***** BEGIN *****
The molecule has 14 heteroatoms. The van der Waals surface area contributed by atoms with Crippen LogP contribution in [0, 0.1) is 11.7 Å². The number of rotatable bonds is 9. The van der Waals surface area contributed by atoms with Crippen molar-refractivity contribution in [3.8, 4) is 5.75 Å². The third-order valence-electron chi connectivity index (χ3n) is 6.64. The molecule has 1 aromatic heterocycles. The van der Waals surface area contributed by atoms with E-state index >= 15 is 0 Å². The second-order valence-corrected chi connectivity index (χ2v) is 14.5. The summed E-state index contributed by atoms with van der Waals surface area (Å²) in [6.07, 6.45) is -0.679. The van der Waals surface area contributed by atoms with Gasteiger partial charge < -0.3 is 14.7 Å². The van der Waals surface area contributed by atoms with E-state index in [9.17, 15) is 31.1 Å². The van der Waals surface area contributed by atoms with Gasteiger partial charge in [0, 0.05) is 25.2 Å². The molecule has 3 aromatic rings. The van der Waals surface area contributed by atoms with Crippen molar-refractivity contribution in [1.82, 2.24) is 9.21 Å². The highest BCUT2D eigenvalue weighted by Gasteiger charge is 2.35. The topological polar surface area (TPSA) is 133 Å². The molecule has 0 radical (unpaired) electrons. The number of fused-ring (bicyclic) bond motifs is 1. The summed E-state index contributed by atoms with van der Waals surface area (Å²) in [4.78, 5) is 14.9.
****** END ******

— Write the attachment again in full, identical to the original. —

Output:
The molecule has 14 heteroatoms. The van der Waals surface area contributed by atoms with Crippen LogP contribution in [0, 0.1) is 11.7 Å². The number of rotatable bonds is 9. The van der Waals surface area contributed by atoms with Crippen molar-refractivity contribution in [3.8, 4) is 5.75 Å². The third-order valence-electron chi connectivity index (χ3n) is 6.64. The molecule has 1 aromatic heterocycles. The van der Waals surface area contributed by atoms with E-state index >= 15 is 0 Å². The second-order valence-corrected chi connectivity index (χ2v) is 14.5. The summed E-state index contributed by atoms with van der Waals surface area (Å²) in [6.07, 6.45) is -0.679. The van der Waals surface area contributed by atoms with Gasteiger partial charge < -0.3 is 14.7 Å². The van der Waals surface area contributed by atoms with E-state index in [9.17, 15) is 31.1 Å². The van der Waals surface area contributed by atoms with Gasteiger partial charge in [0, 0.05) is 25.2 Å². The molecule has 3 aromatic rings. The van der Waals surface area contributed by atoms with Crippen molar-refractivity contribution in [1.82, 2.24) is 9.21 Å². The highest BCUT2D eigenvalue weighted by Gasteiger charge is 2.35. The topological polar surface area (TPSA) is 133 Å². The molecule has 0 radical (unpaired) electrons. The number of fused-ring (bicyclic) bond motifs is 1. The summed E-state index contributed by atoms with van der Waals surface area (Å²) in [4.78, 5) is 14.9.